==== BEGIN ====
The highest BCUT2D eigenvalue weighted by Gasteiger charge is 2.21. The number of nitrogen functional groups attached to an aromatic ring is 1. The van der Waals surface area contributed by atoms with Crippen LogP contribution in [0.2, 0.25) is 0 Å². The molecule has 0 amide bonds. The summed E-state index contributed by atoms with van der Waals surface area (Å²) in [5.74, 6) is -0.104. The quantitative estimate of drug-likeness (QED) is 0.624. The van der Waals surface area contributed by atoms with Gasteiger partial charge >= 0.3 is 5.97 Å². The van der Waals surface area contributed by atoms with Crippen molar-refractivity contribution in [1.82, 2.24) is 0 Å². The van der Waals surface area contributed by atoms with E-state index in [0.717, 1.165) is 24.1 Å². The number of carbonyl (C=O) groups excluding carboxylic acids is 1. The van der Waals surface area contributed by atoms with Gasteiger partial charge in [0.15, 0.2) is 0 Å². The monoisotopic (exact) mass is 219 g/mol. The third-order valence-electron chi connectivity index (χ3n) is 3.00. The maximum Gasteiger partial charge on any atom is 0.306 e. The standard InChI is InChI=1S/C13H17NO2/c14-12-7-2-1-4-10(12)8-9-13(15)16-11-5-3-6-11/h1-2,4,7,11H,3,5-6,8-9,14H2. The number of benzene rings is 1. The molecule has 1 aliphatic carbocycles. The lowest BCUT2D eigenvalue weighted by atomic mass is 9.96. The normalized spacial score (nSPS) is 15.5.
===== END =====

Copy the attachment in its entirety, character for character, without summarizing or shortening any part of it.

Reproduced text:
The highest BCUT2D eigenvalue weighted by Gasteiger charge is 2.21. The number of nitrogen functional groups attached to an aromatic ring is 1. The van der Waals surface area contributed by atoms with Crippen LogP contribution in [0.2, 0.25) is 0 Å². The molecule has 0 amide bonds. The summed E-state index contributed by atoms with van der Waals surface area (Å²) in [5.74, 6) is -0.104. The quantitative estimate of drug-likeness (QED) is 0.624. The van der Waals surface area contributed by atoms with Gasteiger partial charge >= 0.3 is 5.97 Å². The van der Waals surface area contributed by atoms with Crippen molar-refractivity contribution in [1.82, 2.24) is 0 Å². The van der Waals surface area contributed by atoms with E-state index in [0.717, 1.165) is 24.1 Å². The number of carbonyl (C=O) groups excluding carboxylic acids is 1. The van der Waals surface area contributed by atoms with Gasteiger partial charge in [0.15, 0.2) is 0 Å². The monoisotopic (exact) mass is 219 g/mol. The third-order valence-electron chi connectivity index (χ3n) is 3.00. The maximum Gasteiger partial charge on any atom is 0.306 e. The standard InChI is InChI=1S/C13H17NO2/c14-12-7-2-1-4-10(12)8-9-13(15)16-11-5-3-6-11/h1-2,4,7,11H,3,5-6,8-9,14H2. The number of benzene rings is 1. The molecule has 1 aliphatic carbocycles. The lowest BCUT2D eigenvalue weighted by atomic mass is 9.96. The normalized spacial score (nSPS) is 15.5.